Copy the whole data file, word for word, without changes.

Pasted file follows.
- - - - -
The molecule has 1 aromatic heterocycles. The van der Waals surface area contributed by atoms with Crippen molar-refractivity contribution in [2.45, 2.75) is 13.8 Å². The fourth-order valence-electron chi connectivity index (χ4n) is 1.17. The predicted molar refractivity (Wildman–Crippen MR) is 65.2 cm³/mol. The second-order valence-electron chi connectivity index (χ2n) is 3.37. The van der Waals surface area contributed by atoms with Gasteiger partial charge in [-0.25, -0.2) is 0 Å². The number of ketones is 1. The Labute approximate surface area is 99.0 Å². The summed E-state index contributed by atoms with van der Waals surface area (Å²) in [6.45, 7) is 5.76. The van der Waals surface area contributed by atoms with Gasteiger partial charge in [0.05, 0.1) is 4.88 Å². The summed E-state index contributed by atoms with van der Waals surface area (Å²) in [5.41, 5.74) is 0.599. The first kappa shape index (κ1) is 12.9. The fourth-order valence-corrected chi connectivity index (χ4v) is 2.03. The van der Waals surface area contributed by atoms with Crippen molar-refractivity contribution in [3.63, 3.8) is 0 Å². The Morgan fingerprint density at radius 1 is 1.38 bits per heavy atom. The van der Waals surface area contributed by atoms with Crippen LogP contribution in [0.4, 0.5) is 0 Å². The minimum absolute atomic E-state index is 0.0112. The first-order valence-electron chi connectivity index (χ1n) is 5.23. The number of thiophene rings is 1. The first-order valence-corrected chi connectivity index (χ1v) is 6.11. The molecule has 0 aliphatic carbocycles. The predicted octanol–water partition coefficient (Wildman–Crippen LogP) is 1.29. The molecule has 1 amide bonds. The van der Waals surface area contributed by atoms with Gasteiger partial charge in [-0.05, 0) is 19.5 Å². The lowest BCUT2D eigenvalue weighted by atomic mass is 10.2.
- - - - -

The molecule has 1 aromatic heterocycles. The van der Waals surface area contributed by atoms with Crippen molar-refractivity contribution in [2.45, 2.75) is 13.8 Å². The fourth-order valence-electron chi connectivity index (χ4n) is 1.17. The predicted molar refractivity (Wildman–Crippen MR) is 65.2 cm³/mol. The second-order valence-electron chi connectivity index (χ2n) is 3.37. The van der Waals surface area contributed by atoms with Gasteiger partial charge in [-0.25, -0.2) is 0 Å². The number of ketones is 1. The Labute approximate surface area is 99.0 Å². The summed E-state index contributed by atoms with van der Waals surface area (Å²) in [6.45, 7) is 5.76. The van der Waals surface area contributed by atoms with Gasteiger partial charge in [0.05, 0.1) is 4.88 Å². The summed E-state index contributed by atoms with van der Waals surface area (Å²) in [5.41, 5.74) is 0.599. The first kappa shape index (κ1) is 12.9. The fourth-order valence-corrected chi connectivity index (χ4v) is 2.03. The van der Waals surface area contributed by atoms with Crippen molar-refractivity contribution in [3.63, 3.8) is 0 Å². The Morgan fingerprint density at radius 1 is 1.38 bits per heavy atom. The van der Waals surface area contributed by atoms with Crippen LogP contribution in [0.4, 0.5) is 0 Å². The minimum absolute atomic E-state index is 0.0112. The first-order valence-electron chi connectivity index (χ1n) is 5.23. The number of thiophene rings is 1. The first-order valence-corrected chi connectivity index (χ1v) is 6.11. The molecule has 0 aliphatic carbocycles. The predicted octanol–water partition coefficient (Wildman–Crippen LogP) is 1.29. The molecule has 1 amide bonds. The van der Waals surface area contributed by atoms with Gasteiger partial charge in [-0.05, 0) is 19.5 Å². The lowest BCUT2D eigenvalue weighted by atomic mass is 10.2.